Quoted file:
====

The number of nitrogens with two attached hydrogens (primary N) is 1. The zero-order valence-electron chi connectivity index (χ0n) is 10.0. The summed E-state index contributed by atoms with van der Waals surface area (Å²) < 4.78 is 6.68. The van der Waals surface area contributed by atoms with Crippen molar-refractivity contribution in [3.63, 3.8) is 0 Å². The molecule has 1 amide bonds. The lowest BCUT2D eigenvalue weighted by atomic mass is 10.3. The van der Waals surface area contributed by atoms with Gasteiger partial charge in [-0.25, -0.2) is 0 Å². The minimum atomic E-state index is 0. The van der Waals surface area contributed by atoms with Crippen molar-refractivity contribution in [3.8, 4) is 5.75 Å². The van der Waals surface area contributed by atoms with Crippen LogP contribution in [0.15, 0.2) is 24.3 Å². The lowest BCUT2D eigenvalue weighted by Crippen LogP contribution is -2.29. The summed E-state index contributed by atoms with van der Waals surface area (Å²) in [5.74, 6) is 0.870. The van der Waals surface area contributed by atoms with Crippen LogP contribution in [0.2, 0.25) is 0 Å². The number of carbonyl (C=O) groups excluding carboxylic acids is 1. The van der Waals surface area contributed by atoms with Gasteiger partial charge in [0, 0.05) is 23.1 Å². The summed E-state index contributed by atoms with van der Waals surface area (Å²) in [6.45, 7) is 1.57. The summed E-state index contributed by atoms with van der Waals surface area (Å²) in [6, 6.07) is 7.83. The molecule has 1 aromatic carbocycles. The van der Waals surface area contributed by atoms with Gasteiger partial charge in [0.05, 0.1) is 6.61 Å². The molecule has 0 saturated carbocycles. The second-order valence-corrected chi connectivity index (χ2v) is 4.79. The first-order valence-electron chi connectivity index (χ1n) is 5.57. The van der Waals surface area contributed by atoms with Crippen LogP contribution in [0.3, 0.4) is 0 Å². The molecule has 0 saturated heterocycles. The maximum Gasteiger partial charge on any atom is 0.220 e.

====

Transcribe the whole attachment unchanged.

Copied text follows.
The number of nitrogens with two attached hydrogens (primary N) is 1. The zero-order valence-electron chi connectivity index (χ0n) is 10.0. The summed E-state index contributed by atoms with van der Waals surface area (Å²) < 4.78 is 6.68. The van der Waals surface area contributed by atoms with Crippen molar-refractivity contribution in [3.63, 3.8) is 0 Å². The molecule has 1 amide bonds. The lowest BCUT2D eigenvalue weighted by atomic mass is 10.3. The van der Waals surface area contributed by atoms with Gasteiger partial charge in [-0.25, -0.2) is 0 Å². The minimum atomic E-state index is 0. The van der Waals surface area contributed by atoms with Crippen molar-refractivity contribution in [3.8, 4) is 5.75 Å². The van der Waals surface area contributed by atoms with Crippen LogP contribution in [0.15, 0.2) is 24.3 Å². The lowest BCUT2D eigenvalue weighted by Crippen LogP contribution is -2.29. The summed E-state index contributed by atoms with van der Waals surface area (Å²) in [5.74, 6) is 0.870. The van der Waals surface area contributed by atoms with Crippen LogP contribution in [0.2, 0.25) is 0 Å². The number of carbonyl (C=O) groups excluding carboxylic acids is 1. The van der Waals surface area contributed by atoms with Gasteiger partial charge in [0, 0.05) is 23.1 Å². The summed E-state index contributed by atoms with van der Waals surface area (Å²) in [6.45, 7) is 1.57. The summed E-state index contributed by atoms with van der Waals surface area (Å²) in [6, 6.07) is 7.83. The molecule has 1 aromatic carbocycles. The van der Waals surface area contributed by atoms with Gasteiger partial charge in [0.05, 0.1) is 6.61 Å². The molecule has 0 saturated carbocycles. The second-order valence-corrected chi connectivity index (χ2v) is 4.79. The first-order valence-electron chi connectivity index (χ1n) is 5.57. The van der Waals surface area contributed by atoms with Crippen LogP contribution in [0.3, 0.4) is 0 Å². The molecule has 0 saturated heterocycles. The maximum Gasteiger partial charge on any atom is 0.220 e.